[link]

Good. Off a'roving.

And updated JPL Route Map to Sol-3367, in Insipid Colour:

[link]

And a really neat rock from Sol-3371:

These fellas probably have a wondrous story.

--Bill

hortonheardawho


Posts: 3465

Reply: 114



PostPosted: July 19, 2013 3:30 PM 

Looks like today - sol 3372 - ( and the rest of the weekend ) is a data dump day. There is a large backlog of images to be downloaded - some as far back as Cape York!

But still, I'm kind'a surprised that the APXS wasn't plopped down atop the bright rock in reply 113 for looong integration to confirm gypsum. Maybe early next week.

Kye Goodwin


Posts: 1166

Reply: 115



PostPosted: July 19, 2013 3:38 PM 

I'm having a hard time finding any definite feature in Oppy's view of the cape ahead that corresponds to a feature in the HiRise image. I must have my sense of scale all wrong, or something, because I've been at it for half an hour with no luck. Oh well, no doubt this will become clear over the next few sols.

Kye Goodwin


Posts: 1166

Reply: 116



PostPosted: July 19, 2013 4:59 PM 

OK, now I think I've got it. (re my 115) Probably no one else had a problem with this but I'll explain anyway what I had wrong.

The view above is not "end on" to the cape but actually shows almost entirely the outside slope of the cape relative to Endeavour Crater. In the HiRise image the features that look like escarpments along the inside edge of the cape are not visible from Oppy's vantage. From orbit the western (outside) edge of the cape shows a sharp boundary something like the clear boundaries of Cape York, but in the view ahead that boundary corresponds to the most obvious line well up on the hillside, lower to the left and higher to the right, dividing overall brighter ground below and darker above. Intriguing. This arrangement is so different its bound to tell us something new.

Bill Harris


Posts: 3

Reply: 117



PostPosted: July 19, 2013 5:34 PM 

Data dump is good. We get images from it.

"But still, I'm kind'a surprised that the APXS wasn't plopped down atop the bright rock in reply 113"

I wax hopeful that we'll get a Handlens and Scratch Plate reading off if this one:

This flat, light-toned rock appears to be the resistant layer in that layered rock in reply 113. And it certainly appears to be part of a major lithologic unit here.

"I'm having a hard time finding any definite feature in Oppy's view of the cape ahead that corresponds to a feature in the HiRise image."

It's pretty wind-eroded and muted. In a nutshell:

To the left (East) are bluffs, made of a rock that is (erosion) resistant.

The East (left) slope is the updip exposures of the westward-dipping rimrock. Layer upon layer of water- and wind-borne sediment, ejecta, imapctite and lapilli from countless impacts and volcanic deposits (basaltic). All pre-Endeavour "bedrock". There are wind-eroded "flutes" in it that give the appearance of strata at this low angle. Some may be, most probably aren't.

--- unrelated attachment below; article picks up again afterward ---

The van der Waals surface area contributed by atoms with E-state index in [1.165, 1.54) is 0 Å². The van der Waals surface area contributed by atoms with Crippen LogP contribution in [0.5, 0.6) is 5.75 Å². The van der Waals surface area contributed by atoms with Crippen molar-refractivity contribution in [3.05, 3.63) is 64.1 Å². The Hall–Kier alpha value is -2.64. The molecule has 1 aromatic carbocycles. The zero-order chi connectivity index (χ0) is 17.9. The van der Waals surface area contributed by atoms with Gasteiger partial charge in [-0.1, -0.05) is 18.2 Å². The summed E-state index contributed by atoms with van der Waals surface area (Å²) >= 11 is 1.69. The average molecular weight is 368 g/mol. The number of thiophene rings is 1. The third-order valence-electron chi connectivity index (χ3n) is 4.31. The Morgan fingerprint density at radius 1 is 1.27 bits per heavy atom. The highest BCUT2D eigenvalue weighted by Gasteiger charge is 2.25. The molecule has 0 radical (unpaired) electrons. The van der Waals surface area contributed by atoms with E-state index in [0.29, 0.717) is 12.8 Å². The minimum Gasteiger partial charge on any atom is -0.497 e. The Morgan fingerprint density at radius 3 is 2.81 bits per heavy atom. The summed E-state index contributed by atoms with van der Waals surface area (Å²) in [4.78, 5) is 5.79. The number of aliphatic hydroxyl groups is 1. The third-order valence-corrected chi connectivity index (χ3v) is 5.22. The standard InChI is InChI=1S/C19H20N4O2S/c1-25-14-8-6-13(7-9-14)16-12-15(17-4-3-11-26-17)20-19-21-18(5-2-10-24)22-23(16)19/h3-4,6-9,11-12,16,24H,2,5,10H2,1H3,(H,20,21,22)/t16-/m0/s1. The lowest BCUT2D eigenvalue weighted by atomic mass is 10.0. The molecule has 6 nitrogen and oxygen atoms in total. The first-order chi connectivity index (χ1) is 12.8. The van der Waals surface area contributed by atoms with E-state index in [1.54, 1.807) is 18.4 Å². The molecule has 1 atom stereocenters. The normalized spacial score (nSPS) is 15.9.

The right (West) slope is probably following the dip of the strata, and not cutting much across it.

And at the base we have the light-toned units of the ubiquitous Meridian Onlap.

Attached is a quick schematic of the Oppy view vs the HiRISE view.

http://www.unmannedspaceflight.com/index.php?act=attach&type=post&id=30365

--Bill

Bill Harris


Posts: 3

Reply: 118



PostPosted: July 19, 2013 5:53 PM 

The view is pretty foreshortened. From this perspective, it looks rather like this:

Wink

Kye Goodwin


Posts: 1166

Reply: 119



PostPosted: July 19, 2013 7:57 PM 

Hi Bill, re your 117, 118, You wrote "And at the base we have the light-toned units of the ubiquitous Meridian Onlap." The boundary of the ubiquitous bright layered rock doesn't seem to be at the base of the cape, like I first assumed looking at the Hirise image. That boundary would be hidden by foreshortening from Oppy's current location but instead it is already plainly visible running diagonally up the slope. Now that I get that, I can see many corresponding features in both images including a crater, obvious in HiRise, but just barely visible to Oppy above the upper (right) end of the boundary line.

Bill Harris


Posts: 3

Reply: 120



PostPosted: July 19, 2013 8:45 PM 

It does indeed look like that. Remember, Botany Bay is somewhat saddle-shaped and Oppy has been making her way _very_slightly_ uphill_ for some time. It's rather like an ant crawling around the bottom of a saucer; everything looks uphill.

Here is a HiRISE Endeavour DTM page:
http://hirise.lpl.arizona.edu/dtm/dtm.php?ID=ESP_018701_1775

And page 51 of this PDF paper has a nice contour of Botany Bay:
http://www.google.co.uk/url?sa=t&rct=j&q=&esrc=s&source=web&cd=1&ved=0CC8QFjAA&url=http%3A%2F%2Fshoreline.eng.ohio-state.edu%2Fpublications%2F10thesis_karahayit.pdf&ei=NhPZUcDRIIOl0AXx4IGgDQ&usg=AFQjCNEgkfkCQhVZL0749YOZ_rszrYoEpw&bvm=bv.48705608,d.d2k&cad=rja

--Bill